149669The PRATT in the HAT featuring Frances PrattThe PRATT in the HATWhen asked what her creative process is like, Shapiro described that “visuals, dreams, poetry, movement and stillness, and great stories” serve as inspiration for her work. The journey to create The PRATT in the HAT began in Rockland County, NY, where Shapiro and Frances Pratt, the protagonist of the film, are activists. Shapiro recalled, “At a political dinner, in a room filled with grey and black suits and dresses, Frances stood out like a beacon of light. She was seated at a back table in a very fancy bright pink hat. I was drawn to her and I introduced myself and asked if I could take a picture of her hat. That’s when she informed me she has nearly 300 hats.” After, Shapiro started to get to know Pratt, and “her prattisms”––or wise sayings––leading her to want to create a film about her. The filmmaker said, “I was inspired. Immediately I visualized a film which focused on her sculptural, colorful hats allowing her biography and civil rights theme to unfurl.”

One thing that surprised Shapiro is that the lady with a hat collection of nearly three hundred does not keep her hats stored in boxes or in a designated closet. Instead, Pratt simply stacks them on top of each other, and transports them in big white trash bags. When asked what inspires her about Pratt, Shapiro explained, “Everything about Frances is inspiring. I am inspired by her wisdom, grace, and humor.” Even though it has not been released yet, The PRATT in the HAT has been extremely successful in film festival runs. The film has been selected to be included in numerous festivals and won awards at four of those, such as the 2021 Cannes International Cinema Festival, Accolade Global Film Competition, and the World Film Carnival Singapore. When asked what she hopes to transmit to her audience, Shapiro told MY HERO, “I want to transmit a sense of wonder, a sense of humor, and a sense of pathos. And most of all I want them coming away with the feeling like they have just been read a good story.”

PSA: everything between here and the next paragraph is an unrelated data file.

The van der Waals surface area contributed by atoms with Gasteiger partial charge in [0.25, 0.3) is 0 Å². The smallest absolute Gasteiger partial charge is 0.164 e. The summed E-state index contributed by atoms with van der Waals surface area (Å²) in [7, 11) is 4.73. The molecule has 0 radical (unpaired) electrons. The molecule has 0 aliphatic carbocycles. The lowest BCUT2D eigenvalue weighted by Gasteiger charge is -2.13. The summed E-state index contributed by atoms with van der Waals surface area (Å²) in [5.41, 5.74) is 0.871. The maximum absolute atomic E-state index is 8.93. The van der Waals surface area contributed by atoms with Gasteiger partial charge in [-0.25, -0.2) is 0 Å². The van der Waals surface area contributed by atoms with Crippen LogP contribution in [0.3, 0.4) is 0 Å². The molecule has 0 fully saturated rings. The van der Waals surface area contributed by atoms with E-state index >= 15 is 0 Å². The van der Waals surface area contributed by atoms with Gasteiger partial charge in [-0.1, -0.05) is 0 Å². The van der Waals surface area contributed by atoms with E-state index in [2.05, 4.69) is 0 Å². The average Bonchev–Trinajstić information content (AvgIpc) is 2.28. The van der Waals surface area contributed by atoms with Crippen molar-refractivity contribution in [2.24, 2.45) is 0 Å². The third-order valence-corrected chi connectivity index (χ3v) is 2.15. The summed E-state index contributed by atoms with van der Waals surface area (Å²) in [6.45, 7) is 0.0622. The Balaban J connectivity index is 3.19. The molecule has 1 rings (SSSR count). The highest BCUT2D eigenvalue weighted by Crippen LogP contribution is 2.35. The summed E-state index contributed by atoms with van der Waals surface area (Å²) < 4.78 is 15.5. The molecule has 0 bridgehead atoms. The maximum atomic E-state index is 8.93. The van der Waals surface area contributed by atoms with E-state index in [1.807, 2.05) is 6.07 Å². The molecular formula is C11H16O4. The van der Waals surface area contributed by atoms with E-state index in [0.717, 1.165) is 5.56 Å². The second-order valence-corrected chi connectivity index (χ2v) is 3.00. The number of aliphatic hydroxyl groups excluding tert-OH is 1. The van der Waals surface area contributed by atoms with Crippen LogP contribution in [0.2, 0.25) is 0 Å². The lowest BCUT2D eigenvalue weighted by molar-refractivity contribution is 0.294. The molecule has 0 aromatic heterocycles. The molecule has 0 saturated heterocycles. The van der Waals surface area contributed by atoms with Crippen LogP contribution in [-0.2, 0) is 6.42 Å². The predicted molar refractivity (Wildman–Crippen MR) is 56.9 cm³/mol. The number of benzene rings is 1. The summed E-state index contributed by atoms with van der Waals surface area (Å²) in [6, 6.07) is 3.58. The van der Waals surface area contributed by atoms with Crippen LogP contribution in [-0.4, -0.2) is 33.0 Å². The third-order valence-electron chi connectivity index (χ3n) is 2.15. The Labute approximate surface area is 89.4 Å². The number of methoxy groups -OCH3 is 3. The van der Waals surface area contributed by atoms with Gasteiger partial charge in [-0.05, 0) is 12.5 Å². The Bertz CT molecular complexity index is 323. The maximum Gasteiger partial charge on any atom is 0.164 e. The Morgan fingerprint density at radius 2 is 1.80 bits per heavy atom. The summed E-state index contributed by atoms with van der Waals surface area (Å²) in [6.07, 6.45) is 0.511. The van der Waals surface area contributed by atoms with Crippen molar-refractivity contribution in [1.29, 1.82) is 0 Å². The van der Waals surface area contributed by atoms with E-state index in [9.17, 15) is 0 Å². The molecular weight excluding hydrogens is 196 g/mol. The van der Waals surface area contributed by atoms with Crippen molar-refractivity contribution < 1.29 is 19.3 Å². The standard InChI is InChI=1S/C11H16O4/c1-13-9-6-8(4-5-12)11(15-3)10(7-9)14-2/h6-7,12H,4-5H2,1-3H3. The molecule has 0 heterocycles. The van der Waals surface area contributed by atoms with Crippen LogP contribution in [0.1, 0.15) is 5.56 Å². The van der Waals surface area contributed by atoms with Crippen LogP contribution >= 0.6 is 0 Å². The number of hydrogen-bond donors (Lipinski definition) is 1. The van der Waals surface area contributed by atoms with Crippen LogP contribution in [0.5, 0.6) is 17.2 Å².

You can view a trailer of The PRATT in a HAT at: /the-pratt-in-the-hat 

To find out more about the film, go to:  

To learn more about Susan Hillary, visit: 

About MY HERO International Film Festival

The MY HERO International Film Festival brings together professional and youth filmmakers who honor local and global heroes working for positive change in the world.  Thanks to generous sponsors, prizes are awarded to elementary, middle school, high school, college and professionals in a variety of categories including documentary, narrative, music video, animation, experimental, and more.

To find out more about the Film Festival go to: /Films/festival  

Join us on November 19th at 2 p.m. PST for the 18th MY HERO Film Festival Ceremony, the celebration of the best of humanity. The featured winning short films shine a light on activists, peacemakers, environmentalists, humanitarians, artists & others who make a positive impact in the world. Congratulations to the filmmakers for bringing these important stories to life. Thank you to our prestigious Awards Presenters for their vision and generosity! Register HERE.

AND: Save the date for the Family-Friendly Awards Celebration on December 10, 2022, at 10 am (PST). Festival winners and their heroes will be on hand to answer questions and share their stories. Short clips from select films will be screened. Categories include narrative, documentary, music videos, animation, experimental, trailers, spoken word and PSAs. Awards are given to winners at Elementary, Middle School, High School, College and Professional levels. Register HERE.

Page created on 10/5/2022 5:37:28 AM

Last edited 12/9/2022 4:58:01 PM